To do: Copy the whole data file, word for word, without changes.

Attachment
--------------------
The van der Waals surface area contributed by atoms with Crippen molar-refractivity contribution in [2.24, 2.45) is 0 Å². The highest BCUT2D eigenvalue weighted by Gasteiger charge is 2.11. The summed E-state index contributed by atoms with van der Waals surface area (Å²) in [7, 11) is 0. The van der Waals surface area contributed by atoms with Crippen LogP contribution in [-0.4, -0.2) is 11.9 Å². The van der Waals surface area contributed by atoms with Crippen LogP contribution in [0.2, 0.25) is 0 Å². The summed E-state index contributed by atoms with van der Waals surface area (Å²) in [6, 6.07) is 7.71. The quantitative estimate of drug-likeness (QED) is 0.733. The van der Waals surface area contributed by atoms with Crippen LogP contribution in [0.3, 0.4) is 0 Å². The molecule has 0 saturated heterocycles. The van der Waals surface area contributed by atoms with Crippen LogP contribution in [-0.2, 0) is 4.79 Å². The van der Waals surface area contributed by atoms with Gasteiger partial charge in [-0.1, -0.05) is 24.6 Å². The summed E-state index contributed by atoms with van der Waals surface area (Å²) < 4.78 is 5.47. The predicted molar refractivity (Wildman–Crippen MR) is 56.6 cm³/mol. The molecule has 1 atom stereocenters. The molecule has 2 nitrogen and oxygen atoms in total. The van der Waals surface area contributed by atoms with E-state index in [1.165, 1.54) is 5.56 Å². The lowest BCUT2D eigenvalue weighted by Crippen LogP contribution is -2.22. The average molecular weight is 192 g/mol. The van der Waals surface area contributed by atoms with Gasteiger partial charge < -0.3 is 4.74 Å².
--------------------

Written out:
The van der Waals surface area contributed by atoms with Crippen molar-refractivity contribution in [2.24, 2.45) is 0 Å². The highest BCUT2D eigenvalue weighted by Gasteiger charge is 2.11. The summed E-state index contributed by atoms with van der Waals surface area (Å²) in [7, 11) is 0. The van der Waals surface area contributed by atoms with Crippen LogP contribution in [-0.4, -0.2) is 11.9 Å². The van der Waals surface area contributed by atoms with Crippen LogP contribution in [0.2, 0.25) is 0 Å². The summed E-state index contributed by atoms with van der Waals surface area (Å²) in [6, 6.07) is 7.71. The quantitative estimate of drug-likeness (QED) is 0.733. The van der Waals surface area contributed by atoms with Crippen LogP contribution in [0.3, 0.4) is 0 Å². The molecule has 0 saturated heterocycles. The van der Waals surface area contributed by atoms with Crippen LogP contribution in [-0.2, 0) is 4.79 Å². The van der Waals surface area contributed by atoms with Gasteiger partial charge in [-0.1, -0.05) is 24.6 Å². The summed E-state index contributed by atoms with van der Waals surface area (Å²) < 4.78 is 5.47. The predicted molar refractivity (Wildman–Crippen MR) is 56.6 cm³/mol. The molecule has 1 atom stereocenters. The molecule has 2 nitrogen and oxygen atoms in total. The van der Waals surface area contributed by atoms with E-state index in [1.165, 1.54) is 5.56 Å². The lowest BCUT2D eigenvalue weighted by Crippen LogP contribution is -2.22. The average molecular weight is 192 g/mol. The van der Waals surface area contributed by atoms with Gasteiger partial charge < -0.3 is 4.74 Å².